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Meet Thandi Tolmay

Today we’d like to introduce you to Thandi Tolmay.

Thandi, can you briefly walk us through your story – how you started and how you got to where you are today.
After living in LA for about 10 years my good friend, Ben Baur and I decided we wanted to tell stories and create roles that we want to play for ourselves. So often in this industry, you’re just met with excuses; “I’d love to sign you but you’re not union.” “You don’t have enough footage on your reel.” “You don’t have any real credits.” It really can feel like a constant cycle of Catch 22’s. So we decided to take matters into our own hands. We approached our friend TJ Marchbank that we met at The American Musical and Dramatic Academy, to direct. We initially set about to create two episodes that were funded pretty much out of our sheer determination.

With the help from some crew members that were very generous with their time. Luckily, people seemed to like what we did! So we were able to crowdfund 4 more episodes and complete the first season. Since then we’ve been honored to be accepted into several festivals and even had some award recognition for our work, myself included. I received “Outstanding Lead Actress in a Comedy” at LA WebFest 2017.

Has it been a smooth road?
Aside from the obvious “OMG how are we going to find the money to do this??”

Becoming a Producer was a steep learning curve. Luckily, we had an amazing professional crew that are all so good at what they do, but on the production side of things, we were all wearing so many hats. One day I was writing and then the next day I was pouring over spreadsheets and legal documents.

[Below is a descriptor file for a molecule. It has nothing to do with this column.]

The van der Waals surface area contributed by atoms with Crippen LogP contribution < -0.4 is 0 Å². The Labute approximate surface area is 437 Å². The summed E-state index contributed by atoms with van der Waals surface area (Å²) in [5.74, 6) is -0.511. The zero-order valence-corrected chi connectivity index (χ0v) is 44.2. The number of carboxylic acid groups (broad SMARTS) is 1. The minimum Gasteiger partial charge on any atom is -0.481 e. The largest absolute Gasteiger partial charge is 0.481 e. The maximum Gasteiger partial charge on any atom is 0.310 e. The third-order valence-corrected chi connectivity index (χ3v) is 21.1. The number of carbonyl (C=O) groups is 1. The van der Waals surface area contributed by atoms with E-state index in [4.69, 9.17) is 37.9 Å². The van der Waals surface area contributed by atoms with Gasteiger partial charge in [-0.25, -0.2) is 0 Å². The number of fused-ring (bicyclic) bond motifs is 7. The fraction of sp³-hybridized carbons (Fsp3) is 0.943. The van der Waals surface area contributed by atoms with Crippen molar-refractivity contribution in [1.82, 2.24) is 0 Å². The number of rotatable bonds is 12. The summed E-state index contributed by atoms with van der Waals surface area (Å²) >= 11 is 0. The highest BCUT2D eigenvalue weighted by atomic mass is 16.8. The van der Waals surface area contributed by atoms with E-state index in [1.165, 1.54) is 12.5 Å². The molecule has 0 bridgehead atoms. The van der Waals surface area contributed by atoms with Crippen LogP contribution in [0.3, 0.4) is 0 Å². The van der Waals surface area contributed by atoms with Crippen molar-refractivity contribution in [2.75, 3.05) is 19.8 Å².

There were definitely days where I felt overwhelmed and like I had no clue what I was doing. Those were usually paperwork days! Then of course when it would be my time to shoot, I’d have to shut off my business brain and just fully invest myself in a scene and be an actor. Learning time management and how to juggle different jobs was definitely important.

We’d love to hear more about your business.
So many actors are taking on creating their own content these days. It’s almost become a requirement if you even want a shot at getting yourself seen. So if you want to set yourself apart from others my advice is to be thorough and detail oriented. Don’t fudge things if you can help it. Sometimes this can be hard when you’re doing something creative with friends, and it may feel like you’re creating extra work for yourself, but it’ll be worth it in the end.

Treat it like a major studio has hired you. If you say “call time is at 8 am” then be there at 8 am ready to work. Or if you set a goal to have an episode done in 4 weeks then meet that deadline no matter what. I feel very proud that our team created what felt like a very professional production environment.

Is our city a good place to do what you do?
LA and the entertainment business has always been a tough place to find your footing in. But now with people creating their own content and the accessibility of technology, it seems even more saturated than ever. There are also regulations in place that union actors have to abide by if they want to create their own work opportunities. You have wanted it badly enough to push through all the no’s and red tape. There’s the old idea of once you find success send the ladder back down for the next person.

However, a lot of times in this industry no one is going to send a ladder down for you. So grab some motivated, like-minded friends and build your own. Then when you’re in the middle of the sleep deprivation and hustle be sure to take a moment to find the joy and remember why you’re doing this. I loved those moments on set when I got to be on the monitor and watch everyone work. I would just sit back and think: “Holy crap we’re actually doing this!”

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